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Made in Massachusetts: How Marco Montez Put Travessia Urban Winery on the Map

Monday, July 19, 2010

When I first started using Twitter a few years ago, primarily as a means for connecting with people interested in wine and from there hopefully this blog, one of the first people I followed was @TRAVESSIA.  They're a small urban winery in New Bedford, Massachusetts producing wines from grapes grown in Massachusetts.  Sure- why not follow them?

Over the past few years I've gotten to know Travessia's owner and winemaker Marco Montez better, and it's been great to watch his winery grow and gain notoriety.  We had a chance to visit Travessia's unique winery this past weekend and it was great to round out my familiarity with the brand.

Like Any Other Small Business

I find small businesses fascinating.  It seems like almost everyone I know has a side-interest or hobby they'd like to derive income from at some point, but it's often hard to take the leap of faith required to get that small business off the ground especially in uncertain economic times.

Regardless of the topic you're interested in, a common set of core marketing strategies need to be tended to.  A website, a blog, establishing a social media presence- all of it takes time.  But those who do it effectively are able to establish a connection with their customers that transcends a commoditized transaction and positions the business for success.

One of the first small companies I worked for had about 100 employees.  I remember a new Marketing Communications person being hired on and their job description was "to make the company look bigger than it was".  If this was Travessia's aim when they launched their first wines a couple years ago- I'd say they were successful.  If you look at their website you'll see a professional looking, easy to navigate site with just the information you're looking for.  To my eye, the site looks better than some businesses many times larger.

Travessia has taken advantage of being small and nimble by establishing an authentic presence on free important social networking sites like Facebook and Twitter.  They maintain a blog and I was particularly impressed with the FourSquare special we were greeted with upon arriving:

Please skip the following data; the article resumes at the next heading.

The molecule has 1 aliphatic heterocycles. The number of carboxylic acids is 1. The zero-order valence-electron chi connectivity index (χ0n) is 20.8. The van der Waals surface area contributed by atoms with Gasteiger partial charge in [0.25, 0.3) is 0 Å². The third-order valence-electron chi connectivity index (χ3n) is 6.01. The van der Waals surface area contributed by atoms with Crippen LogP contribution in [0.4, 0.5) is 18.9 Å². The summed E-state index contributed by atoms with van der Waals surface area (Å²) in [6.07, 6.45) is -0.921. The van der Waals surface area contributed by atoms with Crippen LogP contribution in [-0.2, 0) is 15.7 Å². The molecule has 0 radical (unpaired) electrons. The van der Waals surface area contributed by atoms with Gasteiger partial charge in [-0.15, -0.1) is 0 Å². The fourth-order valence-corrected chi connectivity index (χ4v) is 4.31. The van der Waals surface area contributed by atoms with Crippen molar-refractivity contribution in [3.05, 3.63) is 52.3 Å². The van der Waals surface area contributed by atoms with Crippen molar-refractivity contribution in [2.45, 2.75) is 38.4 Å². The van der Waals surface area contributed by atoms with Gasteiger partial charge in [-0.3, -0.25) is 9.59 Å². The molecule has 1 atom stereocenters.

Summing it all up, the key thing I think Travessia has done well is to establish an honest human connection with would-be customers and partners that aligns with their brand.  Well done- definitely one to watch and learn if you're interested in promoting your small business effectively.

In Real Life

I've met Marco and tried his wines before but this was the first chance I had to see him at the winery in New Bedford.  He had the day off but was kind enough to meet us there after I pinged him on Twitter.  Just as we were trying to figure out whether we needed to feed the street meters he pulled up and gave us the Insider's Tip: No need to feed the meters on Saturday even though the meters indicate they're in operation on Saturdays.

The winery is situated on nice medium-density street with parallel parking.  It's about 1,000 square feet in all including the wine-making operation and the tasting room.  The back has the winemaking equipment: Fermentation tanks, barrels, a corker, etc.  We had our kids along so we weren't able to get into as much detail as I would have liked but there was something very cool to seeing a winery of this scale in action.  Here's why...

There's clarity in small scale.  In my day job, I look at integrated circuit designs with millions of devices.  When something goes wrong and I want to test a theory I have about what's causing the problem, I create a tiny design that has only 2 devices in it.  90% of the time I can replicate the problem concisely and then know exactly where to focus.  With wine, production numbers and the winemaking process can be a blur until you see it hands-on and can visualize the steps involved.  I'd love to follow along with a winery from grape to glass to reinforce what I've only read about and seen bits and pieces of.